Google have made the very welcome decision to remove the “free” tag from apps which off in-app purchases. By the end of September, all apps on the Play Store in Europe will be affected by the change and it’s likely that a global roll out of this feature will soon follow.
This is a great change for the mobile community, who are often duped into downloading a game or app on the promise of free features, only to then be asked to hand over a little extra to unlock all the features, more levels, content packages and more. Some “free” titles, especially free-to-play games such as Real Racing 3 use this model and while some may think of it as a cost-effective solution to paying £40 for a retail game, like you would on a console, it would actually cost you hundreds of pounds to unlock all the content that particular game has to offer. It is this kind of free that I want to see removed, because this is a paid game with some free content, something we used to refer to as a demo.
These changes are in response to an agreement with the European Commission (EC), as part of their plans to help better protect families with children who have been known to rack up huge bills via in-app purchases. Now both Google and Apple have been asked by the European Consumer Protection Cooperation Network (CPC Network) to assure the following:
- Games advertised as “free” should not mislead consumers about the true costs involved;
- Games should not directly encourage children to buy items in a game or to persuade an adult to buy items for them;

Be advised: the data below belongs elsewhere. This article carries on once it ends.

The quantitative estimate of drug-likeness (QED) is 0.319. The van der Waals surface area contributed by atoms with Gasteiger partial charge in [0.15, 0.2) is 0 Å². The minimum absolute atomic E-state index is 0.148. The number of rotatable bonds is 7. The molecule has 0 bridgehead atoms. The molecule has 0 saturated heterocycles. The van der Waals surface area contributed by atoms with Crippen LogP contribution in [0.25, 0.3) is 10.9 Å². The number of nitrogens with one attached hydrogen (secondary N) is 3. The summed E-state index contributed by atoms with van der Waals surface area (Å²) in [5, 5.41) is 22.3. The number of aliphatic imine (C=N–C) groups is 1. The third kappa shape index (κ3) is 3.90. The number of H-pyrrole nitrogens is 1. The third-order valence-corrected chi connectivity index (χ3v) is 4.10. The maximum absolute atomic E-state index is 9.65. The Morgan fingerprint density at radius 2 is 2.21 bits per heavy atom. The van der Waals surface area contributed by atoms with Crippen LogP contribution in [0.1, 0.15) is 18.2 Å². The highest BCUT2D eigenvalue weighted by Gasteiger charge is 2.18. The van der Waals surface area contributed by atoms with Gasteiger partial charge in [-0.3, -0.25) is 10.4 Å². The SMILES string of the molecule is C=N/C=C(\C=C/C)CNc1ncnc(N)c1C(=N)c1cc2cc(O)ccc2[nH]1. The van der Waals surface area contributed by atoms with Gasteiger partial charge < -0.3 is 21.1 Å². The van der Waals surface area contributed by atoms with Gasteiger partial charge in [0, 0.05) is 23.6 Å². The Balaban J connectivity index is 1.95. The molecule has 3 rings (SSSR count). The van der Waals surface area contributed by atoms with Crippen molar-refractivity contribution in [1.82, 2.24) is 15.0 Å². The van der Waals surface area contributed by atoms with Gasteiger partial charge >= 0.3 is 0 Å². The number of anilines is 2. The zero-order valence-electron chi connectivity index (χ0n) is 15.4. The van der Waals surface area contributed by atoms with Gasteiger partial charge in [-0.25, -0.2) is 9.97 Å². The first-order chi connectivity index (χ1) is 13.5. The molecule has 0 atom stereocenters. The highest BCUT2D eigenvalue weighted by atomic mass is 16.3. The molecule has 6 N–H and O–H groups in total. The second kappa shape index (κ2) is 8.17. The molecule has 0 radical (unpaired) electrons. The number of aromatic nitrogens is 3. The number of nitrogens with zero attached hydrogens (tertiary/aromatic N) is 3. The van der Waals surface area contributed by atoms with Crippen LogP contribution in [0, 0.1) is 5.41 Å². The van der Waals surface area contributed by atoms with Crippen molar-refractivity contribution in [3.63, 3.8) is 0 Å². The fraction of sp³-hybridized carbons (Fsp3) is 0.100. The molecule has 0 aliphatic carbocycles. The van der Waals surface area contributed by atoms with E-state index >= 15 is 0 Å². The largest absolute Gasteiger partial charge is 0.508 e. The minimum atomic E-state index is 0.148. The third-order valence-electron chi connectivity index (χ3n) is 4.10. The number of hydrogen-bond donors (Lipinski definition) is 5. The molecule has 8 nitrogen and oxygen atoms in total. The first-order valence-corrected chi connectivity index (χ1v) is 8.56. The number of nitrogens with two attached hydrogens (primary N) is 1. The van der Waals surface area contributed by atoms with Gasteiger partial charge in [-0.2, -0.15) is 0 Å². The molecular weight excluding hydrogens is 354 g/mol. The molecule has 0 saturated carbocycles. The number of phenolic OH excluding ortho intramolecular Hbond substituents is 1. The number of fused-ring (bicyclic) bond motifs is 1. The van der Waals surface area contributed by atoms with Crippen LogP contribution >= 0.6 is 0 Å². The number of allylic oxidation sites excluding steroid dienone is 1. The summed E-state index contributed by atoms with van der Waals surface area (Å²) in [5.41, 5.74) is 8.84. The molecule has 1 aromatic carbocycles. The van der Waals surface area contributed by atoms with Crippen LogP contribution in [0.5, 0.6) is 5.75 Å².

- Consumers should be adequately informed about the payment arrangements for purchases and should not be debited through default settings without consumers’ explicit consent;
- Traders should provide an email address so that consumers can contact them in case of queries or complaints.
Many app developers have been exploiting that free tag for a while now and personally I’ll be glad to see the market place updated to reflect which apps really are available to download completely free of charge. Unfortunately Google are the only ones addressing the matter at this time, Apple are yet to take action.
“Regrettably, no concrete and immediate solutions have been made by Apple to date to address the concerns linked in particular to payment authorization, Apple has proposed to address those concerns. However, no firm commitment and no timing have been provided for the implementation of such possible future changes.” said the EC in regards to Apple.
It is interesting to see Apple behind Google on this one, especially after being hit with a minimum of $32.5 million in settlements for billing in-app purchases to children without their parents’ consent.
Thank you Forbes for providing us with this information.
Image courtesy of WonderHowTo.